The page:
Minikube makes it easy to learn and develop for Kubernetes locally. It allows users to get Kubernetes up and running on a single machine very quickly, and its addons make it easy to enable more functionality or deploy applications. This makes Minikube ideal for new Kubernetes users, or for quick tests/deployments. Headlamp is therefore a great complement for Minikube. After all, as a graphical user interface, Headlamp offers a more guided way to interact with Kubernetes than the typical command-line experience.
So, we added a Headlamp addon for Minikube !
In this blog post we will cover how to install Minikube and get started with Headlamp using the addon.
We have to first install Minikube. For that, please follow the official instructions for your platform. For this example, we have installed Minikube 1.26.1 which uses Kubernetes 1.24.3.
Enabling the Headlamp addon
With Minikube successfully installed, the next step is to start it, which will get any needed resources and create a Kubernetes cluster locally.
Once we have a cluster running, you can enable the Headlamp addon in Minikube by running the following command:
minikube addons enable headlamp
Now that Headlamp is deployed in Minikube, you can access it by running the following command:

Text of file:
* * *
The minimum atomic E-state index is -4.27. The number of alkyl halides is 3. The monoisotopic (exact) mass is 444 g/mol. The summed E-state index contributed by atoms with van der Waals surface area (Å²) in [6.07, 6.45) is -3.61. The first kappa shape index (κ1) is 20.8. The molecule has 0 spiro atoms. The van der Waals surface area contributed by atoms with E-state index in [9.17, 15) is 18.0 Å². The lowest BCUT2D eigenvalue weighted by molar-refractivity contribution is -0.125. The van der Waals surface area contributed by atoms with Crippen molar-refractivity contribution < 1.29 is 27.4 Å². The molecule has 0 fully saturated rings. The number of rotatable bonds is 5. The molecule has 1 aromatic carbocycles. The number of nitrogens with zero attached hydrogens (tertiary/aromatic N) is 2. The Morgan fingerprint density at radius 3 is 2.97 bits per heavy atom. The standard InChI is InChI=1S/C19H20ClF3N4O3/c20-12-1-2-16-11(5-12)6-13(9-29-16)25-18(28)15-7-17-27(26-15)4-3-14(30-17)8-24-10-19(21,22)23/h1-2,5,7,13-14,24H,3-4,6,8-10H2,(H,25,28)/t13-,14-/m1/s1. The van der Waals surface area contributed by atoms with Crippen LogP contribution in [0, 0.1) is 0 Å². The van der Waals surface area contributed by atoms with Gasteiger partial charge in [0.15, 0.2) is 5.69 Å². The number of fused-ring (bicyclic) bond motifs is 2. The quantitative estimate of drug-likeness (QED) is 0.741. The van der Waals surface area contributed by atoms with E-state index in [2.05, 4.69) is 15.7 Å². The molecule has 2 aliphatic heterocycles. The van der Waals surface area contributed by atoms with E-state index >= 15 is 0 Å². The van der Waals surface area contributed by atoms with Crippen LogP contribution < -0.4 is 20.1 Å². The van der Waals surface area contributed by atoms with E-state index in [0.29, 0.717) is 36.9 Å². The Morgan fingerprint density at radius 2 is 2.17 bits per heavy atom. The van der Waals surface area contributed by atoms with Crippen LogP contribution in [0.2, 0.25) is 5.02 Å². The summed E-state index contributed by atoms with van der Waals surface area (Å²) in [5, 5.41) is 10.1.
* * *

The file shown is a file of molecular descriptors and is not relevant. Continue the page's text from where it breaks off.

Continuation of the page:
minikube service headlamp -n headlamp
This command allows the user to access the service running inside the cluster and at this point you should be redirected to the Headlamp authentication page in your default browser. If not, open the URL displayed by the command.
Authenticating in Headlamp
Headlamp requires you to authenticate using a service account token to securely access the resources in your Kubernetes cluster, and will prompt you for pasting the token like the following screenshot shows.
To get this token, follow the instructions that were printed after enabling the Headlamp addon. If that token gets expired, you can use the following command to generate a new one:
kubectl create token headlamp --duration 24h -n headlamp
The generated token is valid for 24 hours and Headlamp takes care of automatically refreshing the token before it expires.
If it all went well, you should see an overview of the cluster (as the screenshot below) and be able to navigate through Headlamp’s UI.
Here is a video of the whole process of installing Minikube and running Headlamp through the new addon:
We hope the Minikube addon for Headlamp makes it easy for you to get started on experimenting with Kubernetes and Headlamp.